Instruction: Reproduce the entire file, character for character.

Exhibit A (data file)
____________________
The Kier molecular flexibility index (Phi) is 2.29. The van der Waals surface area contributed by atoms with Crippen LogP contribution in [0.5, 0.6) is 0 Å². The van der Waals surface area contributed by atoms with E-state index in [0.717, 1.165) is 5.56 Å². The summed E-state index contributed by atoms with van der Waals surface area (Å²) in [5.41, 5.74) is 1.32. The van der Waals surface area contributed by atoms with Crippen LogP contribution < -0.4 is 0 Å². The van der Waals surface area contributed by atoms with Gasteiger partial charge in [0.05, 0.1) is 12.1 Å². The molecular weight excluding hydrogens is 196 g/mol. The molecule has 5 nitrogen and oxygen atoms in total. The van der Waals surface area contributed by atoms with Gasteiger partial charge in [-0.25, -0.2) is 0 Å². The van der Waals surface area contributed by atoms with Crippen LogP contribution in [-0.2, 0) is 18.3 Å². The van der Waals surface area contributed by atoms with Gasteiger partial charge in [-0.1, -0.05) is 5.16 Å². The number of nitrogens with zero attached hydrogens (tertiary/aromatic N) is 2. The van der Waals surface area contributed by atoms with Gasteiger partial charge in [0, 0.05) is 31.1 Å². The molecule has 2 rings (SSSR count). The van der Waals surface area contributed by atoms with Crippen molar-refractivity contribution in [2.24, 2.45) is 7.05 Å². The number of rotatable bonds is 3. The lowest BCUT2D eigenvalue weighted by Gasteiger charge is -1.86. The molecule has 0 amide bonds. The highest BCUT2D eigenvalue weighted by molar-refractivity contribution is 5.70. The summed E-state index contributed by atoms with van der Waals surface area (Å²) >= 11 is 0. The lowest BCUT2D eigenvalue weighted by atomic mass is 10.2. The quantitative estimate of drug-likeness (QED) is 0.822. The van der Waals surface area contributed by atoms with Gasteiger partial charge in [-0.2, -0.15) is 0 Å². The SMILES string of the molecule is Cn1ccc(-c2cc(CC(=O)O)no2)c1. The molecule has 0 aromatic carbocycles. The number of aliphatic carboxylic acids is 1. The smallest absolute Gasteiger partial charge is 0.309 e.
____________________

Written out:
The Kier molecular flexibility index (Phi) is 2.29. The van der Waals surface area contributed by atoms with Crippen LogP contribution in [0.5, 0.6) is 0 Å². The van der Waals surface area contributed by atoms with E-state index in [0.717, 1.165) is 5.56 Å². The summed E-state index contributed by atoms with van der Waals surface area (Å²) in [5.41, 5.74) is 1.32. The van der Waals surface area contributed by atoms with Crippen LogP contribution < -0.4 is 0 Å². The van der Waals surface area contributed by atoms with Gasteiger partial charge in [0.05, 0.1) is 12.1 Å². The molecular weight excluding hydrogens is 196 g/mol. The molecule has 5 nitrogen and oxygen atoms in total. The van der Waals surface area contributed by atoms with Gasteiger partial charge in [-0.25, -0.2) is 0 Å². The van der Waals surface area contributed by atoms with Crippen LogP contribution in [-0.2, 0) is 18.3 Å². The van der Waals surface area contributed by atoms with Gasteiger partial charge in [-0.1, -0.05) is 5.16 Å². The number of nitrogens with zero attached hydrogens (tertiary/aromatic N) is 2. The van der Waals surface area contributed by atoms with Gasteiger partial charge in [0, 0.05) is 31.1 Å². The molecule has 2 rings (SSSR count). The van der Waals surface area contributed by atoms with Crippen molar-refractivity contribution in [2.24, 2.45) is 7.05 Å². The number of rotatable bonds is 3. The lowest BCUT2D eigenvalue weighted by Gasteiger charge is -1.86. The molecule has 0 amide bonds. The highest BCUT2D eigenvalue weighted by molar-refractivity contribution is 5.70. The summed E-state index contributed by atoms with van der Waals surface area (Å²) >= 11 is 0. The lowest BCUT2D eigenvalue weighted by atomic mass is 10.2. The quantitative estimate of drug-likeness (QED) is 0.822. The van der Waals surface area contributed by atoms with Gasteiger partial charge in [-0.2, -0.15) is 0 Å². The SMILES string of the molecule is Cn1ccc(-c2cc(CC(=O)O)no2)c1. The molecule has 0 aromatic carbocycles. The number of aliphatic carboxylic acids is 1. The smallest absolute Gasteiger partial charge is 0.309 e.